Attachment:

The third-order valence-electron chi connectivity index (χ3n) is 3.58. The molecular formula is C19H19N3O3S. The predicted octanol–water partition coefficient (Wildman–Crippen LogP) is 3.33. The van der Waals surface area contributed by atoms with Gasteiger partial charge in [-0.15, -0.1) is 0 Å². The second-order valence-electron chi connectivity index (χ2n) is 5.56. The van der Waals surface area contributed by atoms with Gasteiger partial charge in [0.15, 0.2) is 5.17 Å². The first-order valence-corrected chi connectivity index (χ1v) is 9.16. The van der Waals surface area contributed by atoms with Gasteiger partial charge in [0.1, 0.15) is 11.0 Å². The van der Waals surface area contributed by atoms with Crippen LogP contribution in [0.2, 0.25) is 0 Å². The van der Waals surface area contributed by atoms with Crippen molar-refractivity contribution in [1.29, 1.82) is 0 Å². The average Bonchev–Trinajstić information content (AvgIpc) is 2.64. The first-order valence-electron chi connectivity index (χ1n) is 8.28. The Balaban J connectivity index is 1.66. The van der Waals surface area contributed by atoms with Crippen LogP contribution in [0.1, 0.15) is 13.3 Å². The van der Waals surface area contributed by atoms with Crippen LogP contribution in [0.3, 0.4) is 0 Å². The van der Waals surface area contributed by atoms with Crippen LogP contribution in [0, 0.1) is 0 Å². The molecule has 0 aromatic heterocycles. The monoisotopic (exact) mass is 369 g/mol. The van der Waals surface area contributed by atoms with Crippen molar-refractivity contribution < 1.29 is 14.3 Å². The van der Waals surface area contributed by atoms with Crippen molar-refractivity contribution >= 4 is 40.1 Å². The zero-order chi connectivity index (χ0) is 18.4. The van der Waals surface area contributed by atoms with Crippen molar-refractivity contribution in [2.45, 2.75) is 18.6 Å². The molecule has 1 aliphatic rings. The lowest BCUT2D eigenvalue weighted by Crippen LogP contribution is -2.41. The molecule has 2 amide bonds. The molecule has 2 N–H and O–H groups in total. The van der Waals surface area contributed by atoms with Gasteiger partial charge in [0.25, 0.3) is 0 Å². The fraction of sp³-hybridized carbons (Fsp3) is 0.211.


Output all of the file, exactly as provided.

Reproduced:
The third-order valence-electron chi connectivity index (χ3n) is 3.58. The molecular formula is C19H19N3O3S. The predicted octanol–water partition coefficient (Wildman–Crippen LogP) is 3.33. The van der Waals surface area contributed by atoms with Gasteiger partial charge in [-0.15, -0.1) is 0 Å². The second-order valence-electron chi connectivity index (χ2n) is 5.56. The van der Waals surface area contributed by atoms with Gasteiger partial charge in [0.15, 0.2) is 5.17 Å². The first-order valence-corrected chi connectivity index (χ1v) is 9.16. The van der Waals surface area contributed by atoms with Gasteiger partial charge in [0.1, 0.15) is 11.0 Å². The van der Waals surface area contributed by atoms with Crippen LogP contribution in [0.2, 0.25) is 0 Å². The van der Waals surface area contributed by atoms with Crippen molar-refractivity contribution in [1.29, 1.82) is 0 Å². The average Bonchev–Trinajstić information content (AvgIpc) is 2.64. The first-order valence-electron chi connectivity index (χ1n) is 8.28. The Balaban J connectivity index is 1.66. The van der Waals surface area contributed by atoms with Crippen LogP contribution in [0.1, 0.15) is 13.3 Å². The van der Waals surface area contributed by atoms with Crippen LogP contribution in [0.3, 0.4) is 0 Å². The van der Waals surface area contributed by atoms with Crippen LogP contribution in [0, 0.1) is 0 Å². The molecule has 0 aromatic heterocycles. The monoisotopic (exact) mass is 369 g/mol. The van der Waals surface area contributed by atoms with Crippen molar-refractivity contribution < 1.29 is 14.3 Å². The van der Waals surface area contributed by atoms with Crippen molar-refractivity contribution >= 4 is 40.1 Å². The zero-order chi connectivity index (χ0) is 18.4. The van der Waals surface area contributed by atoms with Crippen molar-refractivity contribution in [2.45, 2.75) is 18.6 Å². The molecule has 1 aliphatic rings. The lowest BCUT2D eigenvalue weighted by Crippen LogP contribution is -2.41. The molecule has 2 amide bonds. The molecule has 2 N–H and O–H groups in total. The van der Waals surface area contributed by atoms with Gasteiger partial charge in [0.25, 0.3) is 0 Å². The fraction of sp³-hybridized carbons (Fsp3) is 0.211.